Wednesday, July 3, 2013

africa is a country gotcha: boston globe columnist falls for 15-year-old's put-on

While visiting my #1 daughter this weekend I had the rare pleasure of reading the Sunday Boston Globe. Having spent a year in Nigeria on a Fulbright, one article about a Nigerian immigrant caught my eye, a wonderfully inspiring story of this great, personable kid with a wry sense of humor, 15-year-old (pictured), and his struggle adjusting after moving to the Boston area from rural northern Nigeria when he was only ten. The hurdles both academically and socially were great, but now he has graduated from middle school.

The young man also excelled in track as a sprinter and in the javelin.  He said he had an advantage in the javelin: the zebras. Zebras? To understand, we need to read the first lines of the story:
Five years ago, [he]was hunting zebras with spears and trying to avoid antagonizing cheetahs. One foggy day last week, in a ceremony on a Harbor island he has come to know well, [he] graduated from Roxbury’s Orchard Gardens school. He was surrounded by fellow eighth-graders who have come a long way, putting worlds between themselves and the lives they had just a few years ago. 

Yep, being a spear-chucking, zebra-hunting African gave him a leg up in Massachusetts and now he is at the top of his age group in the javelin.

Problem?  There are no zebra in the wild in Nigeria. (There are zebra on Nigerian postage stamps but that is about selling stamps to collectors, not zebra habitat.)  While it is possible for a cheetah to exist in the savannas of northern Nigeria, this is extremely rare. Humans would frighten, not antagonize, any wild cheetah there.  Besides, hunting is about accuracy; javelin is about distance.

Yep, being a bright 15-year-old boy with a wry sense of humor gave him a leg up on the reporter.  He put her on, dangled the hook and she went for it.  As a sophisticated Bostonian, I'm sure she's seen all those National Geographic specials; Africa is chocked full of zebras and cheetahs. Kenya and Nigeria must be pretty much the same thing.  All part of that country called Africa.  Yes sub-Saharan Africa consists of about 50 political subdivisions called countries, but it is still Africa.  Just like Iowa has 90 or so subdivisions called counties, but it is still Iowa.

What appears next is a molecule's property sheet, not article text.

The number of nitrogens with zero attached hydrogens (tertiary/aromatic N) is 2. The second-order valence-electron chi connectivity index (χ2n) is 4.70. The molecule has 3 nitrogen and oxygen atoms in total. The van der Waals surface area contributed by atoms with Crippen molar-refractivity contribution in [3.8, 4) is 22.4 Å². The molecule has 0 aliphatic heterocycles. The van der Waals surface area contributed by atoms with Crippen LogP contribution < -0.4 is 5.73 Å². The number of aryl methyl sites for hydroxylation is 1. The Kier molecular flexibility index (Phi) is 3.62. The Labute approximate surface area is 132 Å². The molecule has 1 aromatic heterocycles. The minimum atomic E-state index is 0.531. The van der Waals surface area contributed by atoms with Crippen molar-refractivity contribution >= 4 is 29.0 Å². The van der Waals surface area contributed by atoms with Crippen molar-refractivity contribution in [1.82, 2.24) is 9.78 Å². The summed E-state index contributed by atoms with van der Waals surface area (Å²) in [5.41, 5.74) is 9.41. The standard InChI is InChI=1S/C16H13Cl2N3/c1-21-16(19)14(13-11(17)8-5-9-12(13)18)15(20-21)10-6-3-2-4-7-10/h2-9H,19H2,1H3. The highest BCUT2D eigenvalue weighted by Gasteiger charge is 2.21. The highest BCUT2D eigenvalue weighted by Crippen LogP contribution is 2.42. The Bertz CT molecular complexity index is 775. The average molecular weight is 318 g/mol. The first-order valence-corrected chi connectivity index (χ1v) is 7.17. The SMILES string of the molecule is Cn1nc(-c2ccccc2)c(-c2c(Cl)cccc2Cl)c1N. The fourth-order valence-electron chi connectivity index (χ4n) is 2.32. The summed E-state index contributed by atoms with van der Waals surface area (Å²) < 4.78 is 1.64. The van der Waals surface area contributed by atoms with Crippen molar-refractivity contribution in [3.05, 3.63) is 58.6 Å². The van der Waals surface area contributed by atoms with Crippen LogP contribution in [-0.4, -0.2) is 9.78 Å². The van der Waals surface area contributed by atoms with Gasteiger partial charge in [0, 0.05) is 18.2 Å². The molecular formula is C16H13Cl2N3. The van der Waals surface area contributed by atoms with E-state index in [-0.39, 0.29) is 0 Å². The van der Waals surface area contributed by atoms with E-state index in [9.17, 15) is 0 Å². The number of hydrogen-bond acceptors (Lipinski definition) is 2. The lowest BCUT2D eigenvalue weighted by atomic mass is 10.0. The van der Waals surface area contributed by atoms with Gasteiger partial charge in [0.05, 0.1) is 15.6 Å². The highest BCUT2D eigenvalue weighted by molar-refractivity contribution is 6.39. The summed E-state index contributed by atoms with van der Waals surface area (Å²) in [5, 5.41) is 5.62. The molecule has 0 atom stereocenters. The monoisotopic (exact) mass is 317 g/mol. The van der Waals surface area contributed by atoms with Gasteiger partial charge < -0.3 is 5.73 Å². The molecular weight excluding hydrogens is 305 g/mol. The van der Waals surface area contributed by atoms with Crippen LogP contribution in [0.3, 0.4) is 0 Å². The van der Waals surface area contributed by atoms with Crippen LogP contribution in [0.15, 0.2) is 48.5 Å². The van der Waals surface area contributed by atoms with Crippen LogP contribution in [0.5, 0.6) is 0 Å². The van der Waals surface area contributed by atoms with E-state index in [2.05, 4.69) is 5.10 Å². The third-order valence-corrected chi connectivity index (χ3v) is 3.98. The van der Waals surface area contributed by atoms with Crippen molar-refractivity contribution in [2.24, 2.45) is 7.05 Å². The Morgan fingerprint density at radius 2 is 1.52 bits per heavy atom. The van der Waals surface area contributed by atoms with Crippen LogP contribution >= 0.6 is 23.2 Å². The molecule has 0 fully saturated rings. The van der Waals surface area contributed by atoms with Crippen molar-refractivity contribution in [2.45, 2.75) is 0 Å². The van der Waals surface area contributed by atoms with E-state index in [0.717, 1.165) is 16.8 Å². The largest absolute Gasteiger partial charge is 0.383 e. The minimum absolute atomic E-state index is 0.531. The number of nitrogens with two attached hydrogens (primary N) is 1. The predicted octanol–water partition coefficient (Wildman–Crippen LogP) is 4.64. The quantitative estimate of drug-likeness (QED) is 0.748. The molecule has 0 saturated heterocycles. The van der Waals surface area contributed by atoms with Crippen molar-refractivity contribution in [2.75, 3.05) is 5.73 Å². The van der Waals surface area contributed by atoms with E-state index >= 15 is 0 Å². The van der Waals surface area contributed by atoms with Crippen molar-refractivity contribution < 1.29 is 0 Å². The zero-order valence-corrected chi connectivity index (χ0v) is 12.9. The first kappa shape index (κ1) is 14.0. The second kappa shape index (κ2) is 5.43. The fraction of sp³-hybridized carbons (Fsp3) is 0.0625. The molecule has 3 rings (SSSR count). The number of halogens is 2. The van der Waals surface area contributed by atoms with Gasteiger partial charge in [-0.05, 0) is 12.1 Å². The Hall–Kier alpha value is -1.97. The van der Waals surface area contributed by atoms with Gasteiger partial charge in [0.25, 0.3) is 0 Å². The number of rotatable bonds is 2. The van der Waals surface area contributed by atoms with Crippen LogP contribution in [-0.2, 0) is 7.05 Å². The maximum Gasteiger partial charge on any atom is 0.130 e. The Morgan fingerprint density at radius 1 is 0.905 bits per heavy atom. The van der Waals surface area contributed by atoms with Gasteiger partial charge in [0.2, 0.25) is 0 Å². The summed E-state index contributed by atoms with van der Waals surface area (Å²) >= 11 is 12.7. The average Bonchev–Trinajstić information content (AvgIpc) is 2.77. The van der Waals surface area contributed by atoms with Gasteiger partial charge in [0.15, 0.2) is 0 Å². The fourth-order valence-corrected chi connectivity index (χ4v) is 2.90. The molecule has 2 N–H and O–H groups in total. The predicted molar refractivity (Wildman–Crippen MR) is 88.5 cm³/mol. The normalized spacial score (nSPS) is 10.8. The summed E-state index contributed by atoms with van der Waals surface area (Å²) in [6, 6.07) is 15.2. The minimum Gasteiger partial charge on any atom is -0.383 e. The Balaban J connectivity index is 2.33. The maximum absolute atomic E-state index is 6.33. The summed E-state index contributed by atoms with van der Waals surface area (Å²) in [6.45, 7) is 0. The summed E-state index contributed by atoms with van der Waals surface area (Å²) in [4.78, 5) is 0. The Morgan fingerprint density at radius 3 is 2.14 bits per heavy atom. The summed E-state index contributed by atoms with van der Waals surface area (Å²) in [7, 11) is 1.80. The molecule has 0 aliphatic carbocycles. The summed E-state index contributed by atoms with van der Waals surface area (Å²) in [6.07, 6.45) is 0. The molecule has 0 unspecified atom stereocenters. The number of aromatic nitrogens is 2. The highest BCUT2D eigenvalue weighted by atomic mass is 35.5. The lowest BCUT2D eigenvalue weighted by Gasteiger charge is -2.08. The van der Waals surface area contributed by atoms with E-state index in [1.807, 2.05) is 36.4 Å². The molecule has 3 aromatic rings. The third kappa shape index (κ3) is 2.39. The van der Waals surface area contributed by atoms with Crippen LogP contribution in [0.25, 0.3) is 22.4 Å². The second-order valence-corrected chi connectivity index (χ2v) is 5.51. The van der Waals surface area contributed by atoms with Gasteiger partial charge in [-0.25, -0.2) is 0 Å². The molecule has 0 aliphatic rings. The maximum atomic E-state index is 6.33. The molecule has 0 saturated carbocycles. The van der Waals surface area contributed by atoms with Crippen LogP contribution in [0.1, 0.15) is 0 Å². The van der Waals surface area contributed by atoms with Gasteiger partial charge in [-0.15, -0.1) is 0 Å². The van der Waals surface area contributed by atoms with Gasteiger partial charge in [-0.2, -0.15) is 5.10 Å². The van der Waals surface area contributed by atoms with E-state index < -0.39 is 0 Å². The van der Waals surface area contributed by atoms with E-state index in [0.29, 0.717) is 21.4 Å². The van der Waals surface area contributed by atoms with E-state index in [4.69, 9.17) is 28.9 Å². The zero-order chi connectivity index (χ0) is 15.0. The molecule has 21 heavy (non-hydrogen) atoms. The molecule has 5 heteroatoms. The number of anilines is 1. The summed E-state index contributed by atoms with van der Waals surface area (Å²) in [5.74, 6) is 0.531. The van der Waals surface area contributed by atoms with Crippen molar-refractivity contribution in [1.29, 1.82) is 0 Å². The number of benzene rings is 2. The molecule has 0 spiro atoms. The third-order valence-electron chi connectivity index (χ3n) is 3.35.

Problem?  Sub-Saharan Africa is more diverse economically, socially, culturally, religiously, linguistically, and in any other way than Europe, let alone the USA.  Even more so than Iowa!  Nigeria's 150 million people in 250 ethnic groups are more diverse than Europe, the USA, and of course Iowa.

Africa is not a country.

BTW, I wouldn't worry about the young man.  He'll do just fine. A bright kid like him should succeed at just about anything he puts his mind to.

Be blessed!

[edit] P.S. In all fairness to the reporter, maybe she never has spent much time around 15-year-old boys.  Maybe this young man shouldn't have taken advantage of a journalist's stereotypical view of rural Africa.  But then that is like saying he shouldn't be a bright 15-year-old boy with a sense of humor.


airmanchairman said...

True about the diversity of sub-Saharan Africa.

Nigeria alone (one in every 4 Africans is a Nigerian) has as you have correctly mentioned, 250 distinct ethnic groups or languages, with another 250 dialects.

Social scientists the world over are watching very closely. Any consensual formula that actually succeeds in stabilising and pacifying that tempestuous country will be taken very seriously as a panacea for the global community as a whole, naturally...

Naum Franpos said...
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Ashton Denovan said...
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